Rumen Microbial Degradation of Starch-Containing Bundle Sheath Cells in Warm-Season Grasses1
- Danny E. Akin and
- Donald Burdick2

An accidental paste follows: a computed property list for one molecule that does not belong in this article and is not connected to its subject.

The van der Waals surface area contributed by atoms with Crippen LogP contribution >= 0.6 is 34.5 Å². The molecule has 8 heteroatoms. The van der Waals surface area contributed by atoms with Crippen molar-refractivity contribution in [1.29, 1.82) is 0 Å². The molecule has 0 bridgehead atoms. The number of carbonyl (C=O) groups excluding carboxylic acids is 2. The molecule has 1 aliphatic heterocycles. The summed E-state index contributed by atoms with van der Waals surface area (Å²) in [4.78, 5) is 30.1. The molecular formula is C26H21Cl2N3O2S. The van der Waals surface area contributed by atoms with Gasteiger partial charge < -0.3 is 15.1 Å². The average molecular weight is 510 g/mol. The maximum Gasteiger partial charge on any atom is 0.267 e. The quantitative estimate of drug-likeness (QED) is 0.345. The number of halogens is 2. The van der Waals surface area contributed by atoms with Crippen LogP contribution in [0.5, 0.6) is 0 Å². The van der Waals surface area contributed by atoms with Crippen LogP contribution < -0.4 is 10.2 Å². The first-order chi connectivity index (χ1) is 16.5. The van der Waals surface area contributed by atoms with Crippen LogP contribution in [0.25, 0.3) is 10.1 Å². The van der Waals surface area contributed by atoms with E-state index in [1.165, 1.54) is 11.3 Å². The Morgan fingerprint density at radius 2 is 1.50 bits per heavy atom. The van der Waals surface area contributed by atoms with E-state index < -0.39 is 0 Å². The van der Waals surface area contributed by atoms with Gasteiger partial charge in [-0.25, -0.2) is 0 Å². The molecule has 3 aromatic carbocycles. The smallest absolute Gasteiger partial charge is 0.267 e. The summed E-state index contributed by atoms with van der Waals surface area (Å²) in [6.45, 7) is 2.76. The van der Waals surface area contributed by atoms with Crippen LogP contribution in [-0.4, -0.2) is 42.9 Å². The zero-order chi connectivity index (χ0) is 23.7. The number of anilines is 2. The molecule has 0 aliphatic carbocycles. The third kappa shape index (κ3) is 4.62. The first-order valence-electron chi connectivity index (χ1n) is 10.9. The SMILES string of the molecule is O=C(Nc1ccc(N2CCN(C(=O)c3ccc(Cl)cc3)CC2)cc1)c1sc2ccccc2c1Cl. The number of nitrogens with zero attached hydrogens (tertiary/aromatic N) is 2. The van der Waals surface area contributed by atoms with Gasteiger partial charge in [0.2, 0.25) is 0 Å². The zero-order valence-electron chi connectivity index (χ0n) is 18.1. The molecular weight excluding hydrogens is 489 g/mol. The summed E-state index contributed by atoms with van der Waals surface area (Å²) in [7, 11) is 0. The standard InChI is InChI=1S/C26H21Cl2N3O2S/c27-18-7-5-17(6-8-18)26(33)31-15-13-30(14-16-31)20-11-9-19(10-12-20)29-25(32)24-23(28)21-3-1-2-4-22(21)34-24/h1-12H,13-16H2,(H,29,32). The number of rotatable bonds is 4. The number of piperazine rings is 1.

Leaf sections of the warm-season grasses ‘Coastal’ bermudagrass (Cynodon dactylon (L.) Pers.), ‘Pensacola’ bahiagrass (Paspalum notatum Flugge), and ‘Pangola’ digitgrass (Digitaria decumbens Stent.) were evaluated for the ease of rumen microbial degradation of cells with high nutrient contents using electron microscopy. Observations of IKI-stained sections viewed by light microscopy confirmed those of others in that most starch was found in the chloroplasts of parenchyma bundle sheath cells while little or no starch was seen in mesophyll chloroplasts. Parenchyma sheath cells were less rapidly degraded than mesophyll cells in all species. Observations from transmission electron microscopy revealed that in these warm season grasses starch was undegraded until the thick, laminated wall of the parenchyma sheath was degraded or disrupted by rumen bacteria; starch grains were then degraded. These results indicated that the large amount of potential nutrients in the parenchyma bundle sheath of these warm-season forages may not be readily available because of slow degradation of the sheath cell wall by rumen bacteria.Please view the pdf by using the Full Text (PDF) link under 'View' to the left.
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